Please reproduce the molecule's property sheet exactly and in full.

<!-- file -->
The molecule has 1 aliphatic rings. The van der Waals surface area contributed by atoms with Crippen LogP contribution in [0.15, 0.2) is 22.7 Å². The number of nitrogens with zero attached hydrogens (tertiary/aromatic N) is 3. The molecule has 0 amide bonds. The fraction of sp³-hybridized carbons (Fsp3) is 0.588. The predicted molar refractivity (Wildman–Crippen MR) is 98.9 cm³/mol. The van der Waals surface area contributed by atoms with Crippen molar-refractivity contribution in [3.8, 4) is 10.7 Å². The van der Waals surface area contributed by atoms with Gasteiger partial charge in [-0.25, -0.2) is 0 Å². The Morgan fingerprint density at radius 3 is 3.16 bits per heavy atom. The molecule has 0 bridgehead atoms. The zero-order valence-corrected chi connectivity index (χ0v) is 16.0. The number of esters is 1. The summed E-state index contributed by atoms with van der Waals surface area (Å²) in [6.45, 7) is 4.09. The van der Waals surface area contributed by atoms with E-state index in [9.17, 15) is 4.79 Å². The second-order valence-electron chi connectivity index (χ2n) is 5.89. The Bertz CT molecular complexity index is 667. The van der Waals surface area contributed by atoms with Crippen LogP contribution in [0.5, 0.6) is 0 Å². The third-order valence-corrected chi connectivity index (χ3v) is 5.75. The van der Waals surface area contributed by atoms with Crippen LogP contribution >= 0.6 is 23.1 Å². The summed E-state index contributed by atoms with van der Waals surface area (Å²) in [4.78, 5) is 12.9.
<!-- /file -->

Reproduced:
The molecule has 1 aliphatic rings. The van der Waals surface area contributed by atoms with Crippen LogP contribution in [0.15, 0.2) is 22.7 Å². The number of nitrogens with zero attached hydrogens (tertiary/aromatic N) is 3. The molecule has 0 amide bonds. The fraction of sp³-hybridized carbons (Fsp3) is 0.588. The predicted molar refractivity (Wildman–Crippen MR) is 98.9 cm³/mol. The van der Waals surface area contributed by atoms with Crippen molar-refractivity contribution in [3.8, 4) is 10.7 Å². The van der Waals surface area contributed by atoms with Gasteiger partial charge in [-0.25, -0.2) is 0 Å². The Morgan fingerprint density at radius 3 is 3.16 bits per heavy atom. The molecule has 0 bridgehead atoms. The zero-order valence-corrected chi connectivity index (χ0v) is 16.0. The number of esters is 1. The summed E-state index contributed by atoms with van der Waals surface area (Å²) in [6.45, 7) is 4.09. The van der Waals surface area contributed by atoms with E-state index in [9.17, 15) is 4.79 Å². The second-order valence-electron chi connectivity index (χ2n) is 5.89. The Bertz CT molecular complexity index is 667. The van der Waals surface area contributed by atoms with Crippen LogP contribution in [0.5, 0.6) is 0 Å². The third-order valence-corrected chi connectivity index (χ3v) is 5.75. The van der Waals surface area contributed by atoms with Crippen LogP contribution >= 0.6 is 23.1 Å². The summed E-state index contributed by atoms with van der Waals surface area (Å²) in [4.78, 5) is 12.9.